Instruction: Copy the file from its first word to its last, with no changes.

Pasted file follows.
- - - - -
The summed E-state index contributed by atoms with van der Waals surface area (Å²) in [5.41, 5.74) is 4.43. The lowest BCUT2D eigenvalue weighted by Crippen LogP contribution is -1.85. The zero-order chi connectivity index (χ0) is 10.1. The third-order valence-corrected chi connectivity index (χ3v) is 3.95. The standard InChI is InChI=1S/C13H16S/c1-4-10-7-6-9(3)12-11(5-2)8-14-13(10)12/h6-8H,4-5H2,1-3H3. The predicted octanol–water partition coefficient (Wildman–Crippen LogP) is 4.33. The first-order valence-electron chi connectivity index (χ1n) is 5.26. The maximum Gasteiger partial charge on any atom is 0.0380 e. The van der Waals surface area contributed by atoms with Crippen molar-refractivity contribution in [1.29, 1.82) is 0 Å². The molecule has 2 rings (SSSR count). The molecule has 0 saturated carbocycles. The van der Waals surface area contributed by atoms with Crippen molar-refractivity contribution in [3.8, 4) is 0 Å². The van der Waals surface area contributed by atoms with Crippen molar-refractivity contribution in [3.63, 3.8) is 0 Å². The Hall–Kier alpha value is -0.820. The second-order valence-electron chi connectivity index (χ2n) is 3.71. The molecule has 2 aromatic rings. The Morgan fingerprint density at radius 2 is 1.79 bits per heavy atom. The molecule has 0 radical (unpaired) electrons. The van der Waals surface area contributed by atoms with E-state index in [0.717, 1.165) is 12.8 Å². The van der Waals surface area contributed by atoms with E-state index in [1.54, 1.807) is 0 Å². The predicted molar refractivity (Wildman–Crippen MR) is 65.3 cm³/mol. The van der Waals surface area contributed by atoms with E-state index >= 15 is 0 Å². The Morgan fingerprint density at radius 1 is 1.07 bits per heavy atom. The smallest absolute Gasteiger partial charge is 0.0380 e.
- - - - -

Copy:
The summed E-state index contributed by atoms with van der Waals surface area (Å²) in [5.41, 5.74) is 4.43. The lowest BCUT2D eigenvalue weighted by Crippen LogP contribution is -1.85. The zero-order chi connectivity index (χ0) is 10.1. The third-order valence-corrected chi connectivity index (χ3v) is 3.95. The standard InChI is InChI=1S/C13H16S/c1-4-10-7-6-9(3)12-11(5-2)8-14-13(10)12/h6-8H,4-5H2,1-3H3. The predicted octanol–water partition coefficient (Wildman–Crippen LogP) is 4.33. The first-order valence-electron chi connectivity index (χ1n) is 5.26. The maximum Gasteiger partial charge on any atom is 0.0380 e. The van der Waals surface area contributed by atoms with Crippen molar-refractivity contribution in [1.29, 1.82) is 0 Å². The molecule has 2 rings (SSSR count). The molecule has 0 saturated carbocycles. The van der Waals surface area contributed by atoms with Crippen molar-refractivity contribution in [3.8, 4) is 0 Å². The van der Waals surface area contributed by atoms with Crippen molar-refractivity contribution in [3.63, 3.8) is 0 Å². The Hall–Kier alpha value is -0.820. The second-order valence-electron chi connectivity index (χ2n) is 3.71. The molecule has 2 aromatic rings. The Morgan fingerprint density at radius 2 is 1.79 bits per heavy atom. The molecule has 0 radical (unpaired) electrons. The van der Waals surface area contributed by atoms with E-state index in [0.717, 1.165) is 12.8 Å². The van der Waals surface area contributed by atoms with E-state index in [1.54, 1.807) is 0 Å². The predicted molar refractivity (Wildman–Crippen MR) is 65.3 cm³/mol. The van der Waals surface area contributed by atoms with E-state index >= 15 is 0 Å². The Morgan fingerprint density at radius 1 is 1.07 bits per heavy atom. The smallest absolute Gasteiger partial charge is 0.0380 e.